Inflation is a very significant factor that affects capital investments in both emerging and developed market. It is an important factor of consideration in the emerging market because of the market instability and presence of several influencing factors. Inflation could potentially affect the Coca Cola’s planned capital investments in emerging market in several different ways. In most cases, problems associated with insufficient monetary restraint and a mix of strong economic growth often crop up in emerging markets such as India, china and some African countries. Due to these factors, most emerging market are often affected by runaway inflation which eventually leads to devaluation of currencies, reduction of corporate profit margin as well as overall slow economic growth, which directly affect the planned capital investment. For instance, inflation rate in India and most African countries have been fluctuating every year and hitting the highest point in the subsequent years (Bierman & Smidt, 2012).
One possible way through which inflation will affect planned capital investment in emerging market is the increment in transactional and informational costs, which eventually might prevent the Coca Cola Company from increased capital investment in emerging markets. For instance, when inflation is high, it makes the nominal values for capital uncertain; thus, the company would find it difficult to plan its capital investments in the market. As a result, the company may become reluctant to capital investment in the market because it cannot corrected predict the market prices. Due to this reluctance, inflation would certainly inhibit or reduce the rate of capital investment in emerging markets and ultimate financial recession as companies resort to being more cautious.
The Coca Cola Company can use several methods of evaluating capital investments. The most commonly used methods are Internal Rate of Return, Payback Period as well as Net Present Value. These methods have their advantages and disadvantages and might not provide most accurate result. Despite its few weaknesses, the most accurate method that the Coca Cola Company can use to evaluate its capital investments in emerging market is Modified Internal Rate of Return. The development of this method gives it ability to resolve most problems experienced by the Internal Rate of Return technique. First, it does not assume that positive cash inflows are reinvested in the business at the same rate. Under the modified internal rate of return, all cash flows are subjected to terminal value calculated using specified discount rate applicable to it. There are three major advantages of this method; it includes time value of money, it includes all cash flows in the entire project lifetime, and lastly it uses a single rate thus avoiding confusion. The knowledge of this method would impact the management decisions positively. This is because the management team at Coca Cola Company will resort to this method, which is more accurate and effective in evaluation of capital investment.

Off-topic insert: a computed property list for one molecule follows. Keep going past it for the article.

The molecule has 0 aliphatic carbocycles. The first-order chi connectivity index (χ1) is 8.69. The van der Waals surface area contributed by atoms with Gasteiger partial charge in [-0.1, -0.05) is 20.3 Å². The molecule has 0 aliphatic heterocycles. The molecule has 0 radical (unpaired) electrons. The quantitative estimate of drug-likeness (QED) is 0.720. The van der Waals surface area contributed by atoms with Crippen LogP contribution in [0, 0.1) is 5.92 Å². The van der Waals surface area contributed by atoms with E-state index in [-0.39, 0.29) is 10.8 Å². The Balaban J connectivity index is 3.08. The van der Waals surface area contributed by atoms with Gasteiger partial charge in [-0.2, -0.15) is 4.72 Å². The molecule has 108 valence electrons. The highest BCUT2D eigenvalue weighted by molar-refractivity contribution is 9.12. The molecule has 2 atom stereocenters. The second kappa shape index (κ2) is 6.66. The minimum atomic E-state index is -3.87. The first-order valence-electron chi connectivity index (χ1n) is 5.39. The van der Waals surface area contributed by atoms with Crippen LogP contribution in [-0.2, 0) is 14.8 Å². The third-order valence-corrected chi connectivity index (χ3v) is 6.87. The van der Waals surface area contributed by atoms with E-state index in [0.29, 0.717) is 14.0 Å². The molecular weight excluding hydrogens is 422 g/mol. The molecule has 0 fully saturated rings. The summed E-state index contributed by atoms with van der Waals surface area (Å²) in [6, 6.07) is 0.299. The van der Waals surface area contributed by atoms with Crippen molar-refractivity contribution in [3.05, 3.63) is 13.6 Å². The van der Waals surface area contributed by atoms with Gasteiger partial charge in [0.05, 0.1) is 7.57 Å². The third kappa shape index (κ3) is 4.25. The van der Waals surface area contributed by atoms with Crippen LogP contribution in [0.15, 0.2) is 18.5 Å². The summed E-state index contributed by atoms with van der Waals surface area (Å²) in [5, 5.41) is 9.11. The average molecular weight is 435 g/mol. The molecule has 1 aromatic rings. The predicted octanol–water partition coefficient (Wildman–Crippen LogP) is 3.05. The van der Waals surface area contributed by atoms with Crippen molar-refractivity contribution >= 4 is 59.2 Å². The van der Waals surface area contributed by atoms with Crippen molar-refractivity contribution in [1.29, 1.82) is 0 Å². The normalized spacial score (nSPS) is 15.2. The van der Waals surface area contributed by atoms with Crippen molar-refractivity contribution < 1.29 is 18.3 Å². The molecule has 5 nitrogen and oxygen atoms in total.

The management would make few modifications when evaluating projects in North America as compared to the global market. The modifications would be influenced by the nature of the two markets. In North America, it is essential to stick specific issues related to the market while in the global perspective the management would use generalized information. One key consideration in North America would be the level of market saturation. As we all known, North America is certainly saturated with soft drink products and market expansion criteria would not be highly recommended when considering capital investment. On the global market, it is essential to consider market expansion criteria when deciding on capital investment because some areas have not been reached. This information will impact the decision made by the coca cola company by coming up with new criteria for expanding into the global market through new market entry.
There are several benefits of using sensitivity analysis in the evaluation of projects for capital investment the first benefit being the ability of determining how different values will independent impact particular dependent variables under consideration. The second benefit is that sensitivity analysis is the ability to direct the management’s efforts. By identifying crucial areas, it provides a level of centration that enables the management to direct discharge their duties. This approach will provide a competitive advantage for the Coca Cola Company by enabling ease of automation and also acting as a source of information for planning (Bos, Sanders & Secchi, 2013).
Bierman Jr, H., & Smidt, S. (2012). The capital budgeting decision: economic analysis of investment projects. Routledge.
Bos, H. C., Sanders, M., & Secchi, C. (2013). Private foreign investment in developing countries: a quantitative study on the evaluation of the macro-economic effects (Vol. 7). Springer Science & Business Media.
Götze, U., Northcott, D., & Schuster, P. (2015). Capital Budgeting and Investment Decisions. In Investment Appraisal (pp. 3-26). Springer Berlin Heidelberg.